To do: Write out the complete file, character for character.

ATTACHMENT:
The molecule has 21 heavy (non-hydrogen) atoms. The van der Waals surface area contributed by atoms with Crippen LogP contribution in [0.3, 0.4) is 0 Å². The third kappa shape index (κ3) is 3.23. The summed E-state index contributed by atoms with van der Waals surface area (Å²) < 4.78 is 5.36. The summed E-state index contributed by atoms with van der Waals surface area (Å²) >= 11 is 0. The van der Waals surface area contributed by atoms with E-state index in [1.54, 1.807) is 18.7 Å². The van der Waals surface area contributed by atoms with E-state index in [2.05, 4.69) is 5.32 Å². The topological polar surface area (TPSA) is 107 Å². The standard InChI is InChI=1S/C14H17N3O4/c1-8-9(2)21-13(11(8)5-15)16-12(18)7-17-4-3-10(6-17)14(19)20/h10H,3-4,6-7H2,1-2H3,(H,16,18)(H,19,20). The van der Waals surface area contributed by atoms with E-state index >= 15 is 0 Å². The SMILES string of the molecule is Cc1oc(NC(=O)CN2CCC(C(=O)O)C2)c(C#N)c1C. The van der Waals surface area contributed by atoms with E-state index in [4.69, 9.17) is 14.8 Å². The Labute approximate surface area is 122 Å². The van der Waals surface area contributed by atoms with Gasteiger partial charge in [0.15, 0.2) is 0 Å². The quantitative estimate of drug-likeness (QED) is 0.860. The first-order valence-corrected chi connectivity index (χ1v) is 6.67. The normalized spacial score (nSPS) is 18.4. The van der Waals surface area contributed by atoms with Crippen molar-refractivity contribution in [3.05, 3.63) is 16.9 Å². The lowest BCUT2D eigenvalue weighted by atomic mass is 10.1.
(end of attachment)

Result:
The molecule has 21 heavy (non-hydrogen) atoms. The van der Waals surface area contributed by atoms with Crippen LogP contribution in [0.3, 0.4) is 0 Å². The third kappa shape index (κ3) is 3.23. The summed E-state index contributed by atoms with van der Waals surface area (Å²) < 4.78 is 5.36. The summed E-state index contributed by atoms with van der Waals surface area (Å²) >= 11 is 0. The van der Waals surface area contributed by atoms with E-state index in [1.54, 1.807) is 18.7 Å². The van der Waals surface area contributed by atoms with E-state index in [2.05, 4.69) is 5.32 Å². The topological polar surface area (TPSA) is 107 Å². The standard InChI is InChI=1S/C14H17N3O4/c1-8-9(2)21-13(11(8)5-15)16-12(18)7-17-4-3-10(6-17)14(19)20/h10H,3-4,6-7H2,1-2H3,(H,16,18)(H,19,20). The van der Waals surface area contributed by atoms with E-state index >= 15 is 0 Å². The SMILES string of the molecule is Cc1oc(NC(=O)CN2CCC(C(=O)O)C2)c(C#N)c1C. The van der Waals surface area contributed by atoms with E-state index in [4.69, 9.17) is 14.8 Å². The Labute approximate surface area is 122 Å². The van der Waals surface area contributed by atoms with Gasteiger partial charge in [0.15, 0.2) is 0 Å². The quantitative estimate of drug-likeness (QED) is 0.860. The first-order valence-corrected chi connectivity index (χ1v) is 6.67. The normalized spacial score (nSPS) is 18.4. The van der Waals surface area contributed by atoms with Crippen molar-refractivity contribution in [3.05, 3.63) is 16.9 Å². The lowest BCUT2D eigenvalue weighted by atomic mass is 10.1.